by Billy Collins
The dirty little secret about Billy Collins’ poetry is it is hilarious. I have always found his poetry amusing, but in person, the poet adds fuel to the flame. If you read Collins’ book, Ballistics, this way, you will see what I mean. If one must contemplate “. . .love, death, solitude, youth, and aging” (as the blurb on the dust jacket of this edition states) there are not many ways more pleasurable to do so than through Collins’ poetry. He mixes tone and sense of scale in ways that show how poetic experience can be both profound and absurd.
As a book of poetry, Ballistics is both brilliant and amusing. Yes, Collins writes about Greek statuary and Paul Valery, but he does so with the same sensibility as the speaker who loiters in the aisle at the drug store contemplating a purchase or plays “three little piggies.” These narratives of contemplative, daily activities cut through the middle of contrasting and seemingly irreconcilable images of the poet like the bullet that cuts through the book of the poet’s rival.
Collins’ poetry is both contemplative and self-deprecating, turning on the poetic structure of meditation at the hinging point of the stanza break. He uses enumeration, in a limited list of common objects, to give the metaphorical a concrete heft. In his found poems, there is a tenderness in the way he treats his subjects, such as in “Bathtub Families,” where he turns to point towards poetic language. Here the development of the poem shows how a subject alters thought and thought alters the object of meditation.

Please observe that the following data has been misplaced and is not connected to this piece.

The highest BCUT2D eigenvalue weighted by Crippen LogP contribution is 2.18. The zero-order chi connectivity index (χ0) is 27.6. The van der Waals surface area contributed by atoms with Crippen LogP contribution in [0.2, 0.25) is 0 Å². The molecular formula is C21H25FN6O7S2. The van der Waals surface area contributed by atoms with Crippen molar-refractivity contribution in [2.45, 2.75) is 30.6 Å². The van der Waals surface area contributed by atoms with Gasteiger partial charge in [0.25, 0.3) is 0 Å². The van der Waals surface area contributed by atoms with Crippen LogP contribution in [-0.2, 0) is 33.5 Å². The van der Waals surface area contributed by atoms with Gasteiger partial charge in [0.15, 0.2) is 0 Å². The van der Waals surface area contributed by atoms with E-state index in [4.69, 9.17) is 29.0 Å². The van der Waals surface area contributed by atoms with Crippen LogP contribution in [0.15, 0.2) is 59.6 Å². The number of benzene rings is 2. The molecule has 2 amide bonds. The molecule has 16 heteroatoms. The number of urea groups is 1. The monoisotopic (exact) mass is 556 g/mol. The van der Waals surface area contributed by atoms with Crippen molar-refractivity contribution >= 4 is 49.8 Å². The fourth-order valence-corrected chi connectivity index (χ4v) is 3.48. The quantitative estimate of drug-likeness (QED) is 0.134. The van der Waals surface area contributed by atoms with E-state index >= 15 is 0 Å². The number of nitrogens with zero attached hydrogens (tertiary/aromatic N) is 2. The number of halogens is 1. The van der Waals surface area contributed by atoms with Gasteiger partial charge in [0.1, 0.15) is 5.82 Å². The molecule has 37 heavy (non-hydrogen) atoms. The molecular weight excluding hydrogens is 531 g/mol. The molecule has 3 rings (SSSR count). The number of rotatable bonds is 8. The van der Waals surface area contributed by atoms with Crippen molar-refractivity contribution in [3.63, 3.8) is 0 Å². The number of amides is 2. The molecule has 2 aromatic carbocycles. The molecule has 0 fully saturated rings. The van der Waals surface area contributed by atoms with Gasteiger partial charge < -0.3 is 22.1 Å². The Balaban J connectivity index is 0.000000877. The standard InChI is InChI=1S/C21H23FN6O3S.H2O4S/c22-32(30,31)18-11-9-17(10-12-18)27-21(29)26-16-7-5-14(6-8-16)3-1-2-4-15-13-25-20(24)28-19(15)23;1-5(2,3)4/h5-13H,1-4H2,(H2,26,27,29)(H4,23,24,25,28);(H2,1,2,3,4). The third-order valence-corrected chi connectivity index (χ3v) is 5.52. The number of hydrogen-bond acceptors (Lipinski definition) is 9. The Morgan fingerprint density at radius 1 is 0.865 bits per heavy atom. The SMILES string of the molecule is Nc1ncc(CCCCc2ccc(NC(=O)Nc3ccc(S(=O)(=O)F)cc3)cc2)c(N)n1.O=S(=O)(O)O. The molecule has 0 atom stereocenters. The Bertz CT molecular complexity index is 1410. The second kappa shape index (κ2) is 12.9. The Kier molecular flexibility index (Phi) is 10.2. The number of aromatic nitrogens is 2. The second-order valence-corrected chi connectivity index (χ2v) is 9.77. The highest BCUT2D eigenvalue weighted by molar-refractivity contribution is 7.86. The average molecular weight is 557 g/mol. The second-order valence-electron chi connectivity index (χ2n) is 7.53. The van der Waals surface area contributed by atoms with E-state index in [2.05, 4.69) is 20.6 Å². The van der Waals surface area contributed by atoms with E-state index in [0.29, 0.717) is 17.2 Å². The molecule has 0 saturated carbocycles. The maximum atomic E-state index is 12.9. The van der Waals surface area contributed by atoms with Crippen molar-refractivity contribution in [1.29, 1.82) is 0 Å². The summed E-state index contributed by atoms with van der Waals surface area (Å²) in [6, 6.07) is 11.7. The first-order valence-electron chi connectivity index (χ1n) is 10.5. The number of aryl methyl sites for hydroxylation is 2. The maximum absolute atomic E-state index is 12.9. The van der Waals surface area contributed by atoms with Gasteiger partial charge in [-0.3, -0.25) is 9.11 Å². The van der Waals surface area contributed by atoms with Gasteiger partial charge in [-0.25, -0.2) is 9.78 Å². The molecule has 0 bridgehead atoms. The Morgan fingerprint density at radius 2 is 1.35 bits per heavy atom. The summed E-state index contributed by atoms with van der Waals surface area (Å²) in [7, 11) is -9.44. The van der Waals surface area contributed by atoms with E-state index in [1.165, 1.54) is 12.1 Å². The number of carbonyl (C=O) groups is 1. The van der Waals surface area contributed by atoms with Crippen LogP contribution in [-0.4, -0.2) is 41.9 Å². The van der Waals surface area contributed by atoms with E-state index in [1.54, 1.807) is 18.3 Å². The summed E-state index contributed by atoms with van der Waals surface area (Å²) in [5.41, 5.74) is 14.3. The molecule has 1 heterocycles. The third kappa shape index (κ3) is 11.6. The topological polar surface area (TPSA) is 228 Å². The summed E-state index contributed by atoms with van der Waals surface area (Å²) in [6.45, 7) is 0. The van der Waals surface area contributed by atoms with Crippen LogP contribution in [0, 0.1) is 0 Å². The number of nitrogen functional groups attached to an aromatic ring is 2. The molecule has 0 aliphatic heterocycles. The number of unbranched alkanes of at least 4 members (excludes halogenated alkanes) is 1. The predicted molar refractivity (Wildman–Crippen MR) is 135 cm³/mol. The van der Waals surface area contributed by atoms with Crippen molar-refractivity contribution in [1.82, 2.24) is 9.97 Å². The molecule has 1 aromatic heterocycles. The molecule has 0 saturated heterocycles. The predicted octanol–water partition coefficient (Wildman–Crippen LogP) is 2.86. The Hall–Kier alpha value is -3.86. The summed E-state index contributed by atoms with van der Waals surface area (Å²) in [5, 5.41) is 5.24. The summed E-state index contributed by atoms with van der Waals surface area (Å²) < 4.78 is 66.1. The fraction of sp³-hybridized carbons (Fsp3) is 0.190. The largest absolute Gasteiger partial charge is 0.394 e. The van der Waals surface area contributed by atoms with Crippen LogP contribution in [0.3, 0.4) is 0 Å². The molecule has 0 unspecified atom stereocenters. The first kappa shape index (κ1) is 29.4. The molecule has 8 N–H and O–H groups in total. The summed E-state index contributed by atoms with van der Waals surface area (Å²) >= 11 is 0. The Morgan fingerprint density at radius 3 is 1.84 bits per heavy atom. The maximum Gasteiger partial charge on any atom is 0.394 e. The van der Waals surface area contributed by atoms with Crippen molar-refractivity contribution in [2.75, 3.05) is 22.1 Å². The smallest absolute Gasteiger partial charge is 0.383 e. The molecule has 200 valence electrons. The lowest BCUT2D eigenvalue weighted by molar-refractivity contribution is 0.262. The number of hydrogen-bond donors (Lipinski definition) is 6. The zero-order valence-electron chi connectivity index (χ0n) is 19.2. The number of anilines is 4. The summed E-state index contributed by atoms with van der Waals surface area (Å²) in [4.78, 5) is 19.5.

The titular poem, “Ballistics,” speaks to the states of consciousness necessary to write about the state of being a writer, the state of being a poet, and how it is very much like just being a human being. For Collins, poets seem to be people who are compelled to write poetry the way other human beings are compelled to do all kinds of mundane things like eat, drink, loaf, desire, and fear. Case in point: when Collins worked at the Southampton Writers’ Conference some years ago, he told a story which I will paraphrase here. While chopping wood, the poet got an idea for a poem and wrote it on a log. When he returned to the house, he had to get it into the typewriter, and his wife got mad at him for bringing a log into the house.
Michele Balze has just finished writing a book of blank verse sonnets entitled After the Math. Her MFA thesis was a book of poetry called Suburban Myths: or more notes on grunge. Balze was the 1989 winner of the Sophie Kerr Prize.